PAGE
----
Abstract Title:

Antitumor and antimetastatic effects of walnut oil in esophageal adenocarcinoma cells.

Abstract Source:

Clin Nutr. 2017 Nov 1. Epub 2017 Nov 1. PMID: 29126716

Abstract Author(s):

Saime Batirel, Ayse Mine Yilmaz, Ali Sahin, Nikolaos Perakakis, Nesrin Kartal Ozer, Christos S Mantzoros

Article Affiliation:

Saime Batirel


BACKGROUND: Walnuts contain many components including specific fatty acids, which could be active against cancer. Even though the anticarcinogenic effect of some of the individual fatty acids in walnut oil has been described, the effect of walnut oil itself on esophageal cancer cells hasn't yet been investigated.

OBJECTIVE: We aimed to investigate whether walnut oil affects tumor growth and metastatic potential in esophageal cancer cells.

METHODS: The human esophageal adenocarcinoma cell line, OE19, was treated with different doses of walnut oil and cell viability, apoptosis/necrosis and cell cycle analyses were performed using WST-1 assay and flow cytometry respectively. Adhesion, colony formation and wound healing assays were performed to assess the antimetastatic effects of walnut oil. NFkB expression was evaluated with western blot analysis.

RESULTS: Walnut oil decreased the cell viability of esophageal cancer cells in a dose-dependent manner. 20 mg/mL walnut oil reduced cell viability by ∼50% when compared with control. The analysis revealed that necrosis and accumulation of cells in G0/G1 phase was induced in the cells treated with high doses of walnut oil. It also down-regulated the protein levels of NFkB. Walnut oil suppressed the adhesion, migration and colony formation of the cells.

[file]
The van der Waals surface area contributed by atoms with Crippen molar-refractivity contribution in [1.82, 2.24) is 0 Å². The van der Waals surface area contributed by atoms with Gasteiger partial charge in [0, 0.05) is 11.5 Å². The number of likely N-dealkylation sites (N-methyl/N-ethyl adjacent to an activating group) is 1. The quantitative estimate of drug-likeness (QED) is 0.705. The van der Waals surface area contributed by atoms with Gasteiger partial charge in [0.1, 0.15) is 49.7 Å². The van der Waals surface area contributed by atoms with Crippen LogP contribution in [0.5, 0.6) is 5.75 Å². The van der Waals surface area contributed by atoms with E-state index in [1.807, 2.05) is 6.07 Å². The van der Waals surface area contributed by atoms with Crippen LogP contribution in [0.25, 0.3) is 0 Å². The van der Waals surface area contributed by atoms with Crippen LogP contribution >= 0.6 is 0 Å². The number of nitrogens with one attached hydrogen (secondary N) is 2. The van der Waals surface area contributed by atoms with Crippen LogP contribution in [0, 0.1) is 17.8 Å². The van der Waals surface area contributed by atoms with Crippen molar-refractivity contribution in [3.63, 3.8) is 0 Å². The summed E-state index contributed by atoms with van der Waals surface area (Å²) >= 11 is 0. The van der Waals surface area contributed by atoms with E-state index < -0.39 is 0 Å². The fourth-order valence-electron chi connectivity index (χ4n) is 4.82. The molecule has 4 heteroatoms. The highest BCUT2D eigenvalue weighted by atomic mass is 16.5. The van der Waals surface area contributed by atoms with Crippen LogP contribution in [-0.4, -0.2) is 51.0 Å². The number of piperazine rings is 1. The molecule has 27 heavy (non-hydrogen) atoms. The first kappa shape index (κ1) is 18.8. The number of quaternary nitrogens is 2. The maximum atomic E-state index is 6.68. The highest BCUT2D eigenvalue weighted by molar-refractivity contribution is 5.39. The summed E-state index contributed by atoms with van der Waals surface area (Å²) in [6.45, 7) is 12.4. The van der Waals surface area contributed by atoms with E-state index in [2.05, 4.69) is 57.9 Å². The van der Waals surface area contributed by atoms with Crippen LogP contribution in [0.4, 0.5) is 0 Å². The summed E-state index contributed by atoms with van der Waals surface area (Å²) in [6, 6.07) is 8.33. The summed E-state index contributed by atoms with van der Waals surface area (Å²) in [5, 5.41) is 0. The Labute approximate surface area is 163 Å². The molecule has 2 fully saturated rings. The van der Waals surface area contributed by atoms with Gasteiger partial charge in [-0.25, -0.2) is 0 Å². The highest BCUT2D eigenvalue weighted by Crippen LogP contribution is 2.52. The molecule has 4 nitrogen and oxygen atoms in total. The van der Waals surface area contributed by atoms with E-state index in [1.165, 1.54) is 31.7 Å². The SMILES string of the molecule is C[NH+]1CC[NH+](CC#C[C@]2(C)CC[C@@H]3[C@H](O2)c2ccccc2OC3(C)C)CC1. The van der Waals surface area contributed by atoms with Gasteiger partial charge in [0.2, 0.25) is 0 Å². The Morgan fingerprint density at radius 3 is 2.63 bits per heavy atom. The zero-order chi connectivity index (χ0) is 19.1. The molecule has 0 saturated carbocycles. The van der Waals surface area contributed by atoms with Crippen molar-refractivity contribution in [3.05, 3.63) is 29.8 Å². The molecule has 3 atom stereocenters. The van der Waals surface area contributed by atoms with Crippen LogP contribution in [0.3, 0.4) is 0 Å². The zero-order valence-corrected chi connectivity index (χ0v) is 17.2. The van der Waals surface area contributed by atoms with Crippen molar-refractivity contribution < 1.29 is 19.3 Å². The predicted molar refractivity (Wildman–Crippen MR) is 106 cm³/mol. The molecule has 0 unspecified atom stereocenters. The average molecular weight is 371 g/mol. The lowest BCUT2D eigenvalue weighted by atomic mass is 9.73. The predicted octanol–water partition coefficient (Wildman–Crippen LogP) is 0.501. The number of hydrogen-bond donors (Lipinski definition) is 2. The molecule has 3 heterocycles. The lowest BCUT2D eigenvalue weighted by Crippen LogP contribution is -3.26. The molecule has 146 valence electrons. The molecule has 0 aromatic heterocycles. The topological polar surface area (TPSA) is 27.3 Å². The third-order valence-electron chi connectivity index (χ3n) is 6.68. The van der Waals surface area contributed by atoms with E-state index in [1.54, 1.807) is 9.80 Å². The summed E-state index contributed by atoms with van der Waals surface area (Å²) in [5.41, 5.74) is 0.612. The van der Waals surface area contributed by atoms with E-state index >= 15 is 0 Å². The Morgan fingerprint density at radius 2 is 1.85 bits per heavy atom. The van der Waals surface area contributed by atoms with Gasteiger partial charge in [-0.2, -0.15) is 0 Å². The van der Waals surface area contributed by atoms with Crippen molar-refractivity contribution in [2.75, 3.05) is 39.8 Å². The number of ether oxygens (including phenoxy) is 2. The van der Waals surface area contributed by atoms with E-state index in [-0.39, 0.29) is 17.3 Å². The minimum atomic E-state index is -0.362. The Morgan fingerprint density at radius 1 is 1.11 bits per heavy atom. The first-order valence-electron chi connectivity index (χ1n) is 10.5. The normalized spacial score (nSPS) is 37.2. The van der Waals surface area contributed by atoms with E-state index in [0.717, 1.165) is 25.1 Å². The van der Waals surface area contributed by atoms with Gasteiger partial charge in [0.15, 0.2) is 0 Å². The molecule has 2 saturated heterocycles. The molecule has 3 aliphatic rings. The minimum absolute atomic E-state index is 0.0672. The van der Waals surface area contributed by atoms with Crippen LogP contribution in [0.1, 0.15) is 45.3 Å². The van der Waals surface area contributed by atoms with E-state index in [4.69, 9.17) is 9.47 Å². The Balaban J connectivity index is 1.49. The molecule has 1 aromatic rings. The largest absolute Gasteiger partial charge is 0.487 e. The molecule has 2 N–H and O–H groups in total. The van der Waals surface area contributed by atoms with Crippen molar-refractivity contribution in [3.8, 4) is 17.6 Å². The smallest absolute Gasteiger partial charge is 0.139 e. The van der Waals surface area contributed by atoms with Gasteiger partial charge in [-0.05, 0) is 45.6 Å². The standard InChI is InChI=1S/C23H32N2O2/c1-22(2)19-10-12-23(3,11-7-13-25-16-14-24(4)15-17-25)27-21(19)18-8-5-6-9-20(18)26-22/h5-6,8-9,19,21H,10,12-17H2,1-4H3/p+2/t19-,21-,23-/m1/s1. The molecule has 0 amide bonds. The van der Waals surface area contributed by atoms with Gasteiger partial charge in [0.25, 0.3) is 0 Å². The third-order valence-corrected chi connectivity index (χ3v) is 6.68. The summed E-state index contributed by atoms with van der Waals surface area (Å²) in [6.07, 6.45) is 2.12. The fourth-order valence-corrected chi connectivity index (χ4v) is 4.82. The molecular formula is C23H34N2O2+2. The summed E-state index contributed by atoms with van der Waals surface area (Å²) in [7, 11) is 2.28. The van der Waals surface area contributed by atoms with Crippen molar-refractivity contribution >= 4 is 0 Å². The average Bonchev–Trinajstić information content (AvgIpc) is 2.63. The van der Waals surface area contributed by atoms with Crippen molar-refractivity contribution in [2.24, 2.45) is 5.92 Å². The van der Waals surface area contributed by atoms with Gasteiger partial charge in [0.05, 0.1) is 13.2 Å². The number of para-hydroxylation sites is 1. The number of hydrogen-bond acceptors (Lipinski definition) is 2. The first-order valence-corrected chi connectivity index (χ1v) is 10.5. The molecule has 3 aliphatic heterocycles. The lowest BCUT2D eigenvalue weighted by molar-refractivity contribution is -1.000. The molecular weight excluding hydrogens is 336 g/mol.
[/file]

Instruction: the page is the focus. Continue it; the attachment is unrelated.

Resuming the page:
CONCLUSIONS: High-dose short-term administration of walnut oil reduces the cell viability and metastatic ability of esophageal cancer cells, while exhibiting anticarcinogenic effect by inducing necrosis and cell cycle arrest at the G0/G1 phase, probably through suppression of the NFkB pathway. These data indicate that walnut oil, and by extension walnut consumption, may have beneficial effects in esophageal cancer in humans. This should be tested by clinical trials in the future.

Study Type : In Vitro Study

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